“Teen LGBTQ sex education” book is being challenged as pornography at library

Source: HAYLEY SPROUT/ HAYLEYSPROUT.com


Claire Taylor

The Advocate, Baton Rouge, La.

Nov. 1—A book about growing up LGBTQ that’s located in the teen section of the Lafayette Parish public library has come under fire from the executive director of a conservative group, who said it and other books in the library contain pornography.

Michael Lunsford, executive director of the anti-tax government watchdog group Citizens for a New Louisiana, said he filed a complaint over “This Book is Gay” by James/ Juno Dawson. The book is a health and special studies publication about sexuality and growing up lesbian, gay, bisexual, transgender or queer.

“This Book is Gay” is on a list of publications Lunsford said he got from MassResistance, a pro-family, anti-LGBTQ group that has been called a hate group by the Southern Poverty Law Center.

Referring to parts of the books as pornography, Lunsford said he doesn’t believe they should be in public libraries at all, but should at least be moved to another section so children can’t stumble upon them. Some of the books, he said, would be behind the counter at the seediest gas station.

“There’s an adult section on this kind of stuff,” he said. “Having it in the teen section bothers me.”

“This Book is Gay” is classified as a health and special studies publication for teens ages 14 and older, Madison Manuel of Lafayette said Sunday. It contains simple character depictions of a nude man and a nude woman.

Manuel, who has a degree in child and family studies and previously worked in the Lafayette Parish library system, briefly reviewed the books at Lunsford’s office Thursday. “This Book is Gay,” on the whole, he said, “is about queer experiences. It provides resources on protecting oneself, advises teens to wait until they’re ready and describes that kind of contact if one wants to pursue it.”

“I think that Mr. Lunsford chose two very, particularly in his mindset, salacious pages to create a controversy,” Manuel said.

In a recent meeting with Library Director Danny Gillane, outgoing library board President Douglas Palombo and board member Landon Boudreaux, Lunsford expressed concern about several books he said might not be appropriate, the library director said Friday. Gillane said he told Lunsford to complete and submit a Request for Reconsideration of Library Materials form available on the library system’s website.

Lunsford filed only one objection, to “This Book is Gay,” but may object to others, he said.

A committee consisting of two library staff members and one board member will be appointed to review the challenged book, Gillane said. The committee, he said, may decide to remove the book from the library, reshelve it in a different collection or leave it where it is.

The most recent prior book challenge Gillane could find was filed in 2012, before the library had a collection development policy. Someone challenged “LA Candy” by Lauren Conrad.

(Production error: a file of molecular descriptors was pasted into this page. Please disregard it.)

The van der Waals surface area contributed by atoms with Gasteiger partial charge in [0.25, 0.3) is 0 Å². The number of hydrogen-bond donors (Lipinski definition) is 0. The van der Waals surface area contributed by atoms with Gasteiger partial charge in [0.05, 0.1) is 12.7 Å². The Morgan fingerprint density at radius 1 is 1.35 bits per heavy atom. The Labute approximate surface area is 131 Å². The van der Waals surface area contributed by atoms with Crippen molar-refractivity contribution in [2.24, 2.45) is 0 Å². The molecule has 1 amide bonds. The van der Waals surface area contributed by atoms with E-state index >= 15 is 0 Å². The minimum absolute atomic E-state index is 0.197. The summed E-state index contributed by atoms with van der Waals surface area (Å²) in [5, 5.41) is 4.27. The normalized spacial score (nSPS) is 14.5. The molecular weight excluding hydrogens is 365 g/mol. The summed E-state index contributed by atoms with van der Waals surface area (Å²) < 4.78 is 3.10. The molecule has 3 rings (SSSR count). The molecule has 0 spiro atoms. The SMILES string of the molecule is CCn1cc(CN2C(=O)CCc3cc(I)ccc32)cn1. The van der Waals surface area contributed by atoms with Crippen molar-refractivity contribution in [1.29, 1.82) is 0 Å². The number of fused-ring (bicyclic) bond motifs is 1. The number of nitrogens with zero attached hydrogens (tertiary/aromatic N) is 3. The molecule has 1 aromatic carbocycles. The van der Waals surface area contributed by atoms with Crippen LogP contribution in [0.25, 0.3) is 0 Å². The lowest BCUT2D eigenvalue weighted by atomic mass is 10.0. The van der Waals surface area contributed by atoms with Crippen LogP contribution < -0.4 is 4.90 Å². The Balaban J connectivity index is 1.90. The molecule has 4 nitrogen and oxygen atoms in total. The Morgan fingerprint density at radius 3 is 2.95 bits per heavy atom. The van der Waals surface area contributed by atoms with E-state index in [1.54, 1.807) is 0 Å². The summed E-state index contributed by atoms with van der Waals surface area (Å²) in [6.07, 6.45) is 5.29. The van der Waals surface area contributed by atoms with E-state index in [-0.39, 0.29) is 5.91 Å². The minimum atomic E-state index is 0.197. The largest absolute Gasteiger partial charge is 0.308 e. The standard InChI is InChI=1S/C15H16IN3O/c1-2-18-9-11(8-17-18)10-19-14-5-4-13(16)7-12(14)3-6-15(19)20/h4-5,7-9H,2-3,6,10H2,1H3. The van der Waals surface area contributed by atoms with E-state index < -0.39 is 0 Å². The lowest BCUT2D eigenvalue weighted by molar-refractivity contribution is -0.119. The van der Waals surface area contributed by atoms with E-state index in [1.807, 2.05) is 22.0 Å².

Other books on Lunsford’s list include:

— “Sex is a Funny Word” by Cory Silverberg, recommended ages 7-10 years.

— “The V-Word: True Stories about First-Time Sex” by Amber J. Keyser, recommended ages 14 and up.

— “Dating and Sex: A Guide for the 21st Century Teen Boy” by Andrew P. Smiler, recommended ages 9 and up.

— “Doing It Right: Making Smart, Safe, and Satisfying Choices About Sex” by Bronwen Pardes, recommended ages 14 and up.

— “Doing It!: Let’s Talk About Sex” by Hannah Witton, recommended ages 14-18.

— “Gender Queer” by Maia Kobabe, classified for teens but located in the library’s graphic novel section.

Most or all of the books also are available through the Orleans Parish public library system and East Baton Rouge Parish public library system, according to online queries of their card catalogs, but not in the smaller library systems in Iberia and St. Martin parishes. Lunsford works in downtown Lafayette but is a resident of St. Martin Parish.

Parents in Gillette, Wyoming, challenged the presence of these and additional books in their libraries. One couple filed a complaint with the Sheriff’s Office seeking to have librarians charged with obscenity. A local prosecutor said there wasn’t a case.

Obscene material is defined by Louisiana law as anything “which the trier of fact determines that the average person applying contemporary community standards would find, taken as a whole, appeals to the prurient interest, and which depicts or describes in a patently offensive way, hard core sexual conduct specifically defined in Paragraph (2) of this Subsection, and the work or thing taken as a whole lacks serious literary, artistic, political, or scientific value.”

The crime of obscenity is intentional exposure, distribution or promotion of hard core sexual conduct, the law states.

Asked if what he is proposing is censorship, Lunsford replied, “There’s censoring and there’s buying. They literally spent money on these books. What books did they not buy? Is that censoring?”

Manuel said Lunsford seems to think the books are contributing to the delinquency of minors. All of the books Lunsford objects to are written for teens, especially those in their late teens.

“All describe how protect yourself, say don’t get your ideas about sex from porn, don’t feel pressured,” Manuel said. “But if you do have sex, here’s how protect yourself.”

Teens and young adults in Louisiana enter college without knowledge or preparedness for sex, Manuel said. The rates of sexually transmitted illness, including HIV, in Louisiana are some of the highest in the country, so the availability of these books to teens without parental permission provides them with information they’re not getting at home, information that may save their lives, he said.

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